(skip to “The Tenth Question” below if you read prior questions already)
Having broached the topic of masks, I want to encourage dialogue between the polarities of the debate. This is challenging given the political climate of uncivil discord rather than civil discourse. With a vision of communities coming together to collectively determine truth and decide on policy, I offer a series of questions. I don’t want to give answers, but questions that re-teach all of us to engage in discourse which will lead us to that vision. Somewhere between the polar extremes, we will find the truth that we all need.
Therefore, let’s unmask the truth whether it leads to “masks or no masks”, “mandates or no mandates”, and more.
The Tenth Question…
Imagine yourself confronted by someone who expresses an opinion contrary to yours. It could be on social media, in line at the grocery store, in a town hall meeting, a family gathering, or anywhere. Your first impulse is to blast away. Throw your best at them. Pound them into submission. This happens from both sides of the debate.
Sometimes, a debate in more than a debate. In one sense, we mostly only debate over things that are important to those debating. Unless in a school setting, we debate over things that have real world significance. Many of the issues surrounding COVID do have significant, even life-altering effects.
However, I am referring to the fact that sometimes, an issue is so intensely important to that person that the debate’s outcome will determine far more than these real world effects. The outcome may determine whether the person remains friends with you any longer. Your lack of agreement with their stance could lead them to consider you less than human or despicable or evil.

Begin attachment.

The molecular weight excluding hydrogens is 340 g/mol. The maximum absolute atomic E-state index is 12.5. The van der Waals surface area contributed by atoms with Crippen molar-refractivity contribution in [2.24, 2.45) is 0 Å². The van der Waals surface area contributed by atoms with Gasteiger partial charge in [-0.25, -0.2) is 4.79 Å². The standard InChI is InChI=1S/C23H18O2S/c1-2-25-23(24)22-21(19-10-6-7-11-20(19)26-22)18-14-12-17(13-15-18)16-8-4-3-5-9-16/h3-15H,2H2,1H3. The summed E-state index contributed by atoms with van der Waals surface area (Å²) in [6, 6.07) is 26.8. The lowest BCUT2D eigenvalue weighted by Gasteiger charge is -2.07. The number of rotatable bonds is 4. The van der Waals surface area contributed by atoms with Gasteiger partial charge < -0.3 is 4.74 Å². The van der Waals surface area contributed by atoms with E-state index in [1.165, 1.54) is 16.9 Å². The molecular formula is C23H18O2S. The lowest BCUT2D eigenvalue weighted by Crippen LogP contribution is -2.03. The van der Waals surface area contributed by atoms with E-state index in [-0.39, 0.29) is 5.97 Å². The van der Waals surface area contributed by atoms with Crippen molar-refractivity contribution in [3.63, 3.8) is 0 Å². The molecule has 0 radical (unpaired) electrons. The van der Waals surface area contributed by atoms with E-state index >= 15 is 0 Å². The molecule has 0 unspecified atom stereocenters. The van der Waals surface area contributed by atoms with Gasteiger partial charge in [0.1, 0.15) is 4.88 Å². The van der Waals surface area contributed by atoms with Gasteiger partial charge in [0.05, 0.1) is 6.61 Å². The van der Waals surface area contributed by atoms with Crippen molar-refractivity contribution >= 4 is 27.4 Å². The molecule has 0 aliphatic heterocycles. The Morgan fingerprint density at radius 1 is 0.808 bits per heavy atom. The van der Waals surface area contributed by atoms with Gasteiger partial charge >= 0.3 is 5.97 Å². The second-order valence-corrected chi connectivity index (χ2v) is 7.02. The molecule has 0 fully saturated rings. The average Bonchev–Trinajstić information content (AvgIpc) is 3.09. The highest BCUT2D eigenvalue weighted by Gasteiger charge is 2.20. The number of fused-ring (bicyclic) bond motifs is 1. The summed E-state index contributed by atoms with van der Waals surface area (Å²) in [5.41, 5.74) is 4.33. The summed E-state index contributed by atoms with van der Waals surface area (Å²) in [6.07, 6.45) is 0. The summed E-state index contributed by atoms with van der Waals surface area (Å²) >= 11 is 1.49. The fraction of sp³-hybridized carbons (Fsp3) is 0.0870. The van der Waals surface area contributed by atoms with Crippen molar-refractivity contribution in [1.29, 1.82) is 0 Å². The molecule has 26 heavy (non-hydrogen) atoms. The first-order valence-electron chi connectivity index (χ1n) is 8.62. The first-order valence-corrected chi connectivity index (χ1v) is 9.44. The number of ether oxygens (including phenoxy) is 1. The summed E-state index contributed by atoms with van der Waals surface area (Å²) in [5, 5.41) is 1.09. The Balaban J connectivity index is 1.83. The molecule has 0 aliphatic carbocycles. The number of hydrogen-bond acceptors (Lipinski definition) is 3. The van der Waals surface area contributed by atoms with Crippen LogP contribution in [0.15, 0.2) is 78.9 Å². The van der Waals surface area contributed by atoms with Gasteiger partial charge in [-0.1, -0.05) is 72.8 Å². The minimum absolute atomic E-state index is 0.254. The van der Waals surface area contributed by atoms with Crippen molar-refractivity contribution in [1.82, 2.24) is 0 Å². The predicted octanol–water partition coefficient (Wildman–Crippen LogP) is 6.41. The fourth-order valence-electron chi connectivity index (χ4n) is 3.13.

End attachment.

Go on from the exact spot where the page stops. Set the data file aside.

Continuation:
If you are approaching the debate with that possibility in mind, you are not valuing that person as a human made in God’s image. Yes, something they say may lead you to think they are following evil, but do not go into the debate with that possibility on the tip of your tongue. Do not go there.
If you find yourself on the receiving end of such a view, you may need to ask the person if that is what they intend. If they agree that they are doing this AND it is acceptable for them to do so, then you may want to move on. The chances of a good return on time investment in that debate is pretty low.
Finding truth takes time, effort, diligence, patience, and open mindedness. It also requires loving your neighbor as you debate your mutual paths towards the same truth.
Sanctuary Functional Medicine, under the direction of Dr Eric Potter, IFMCP MD, provides functional medicine services to Nashville, Middle Tennessee and beyond. We frequently treat patients from Kentucky, Alabama, Mississippi, Georgia, Ohio, Indiana, and more... offering the hope of healthier more abundant lives to those with chronic illness.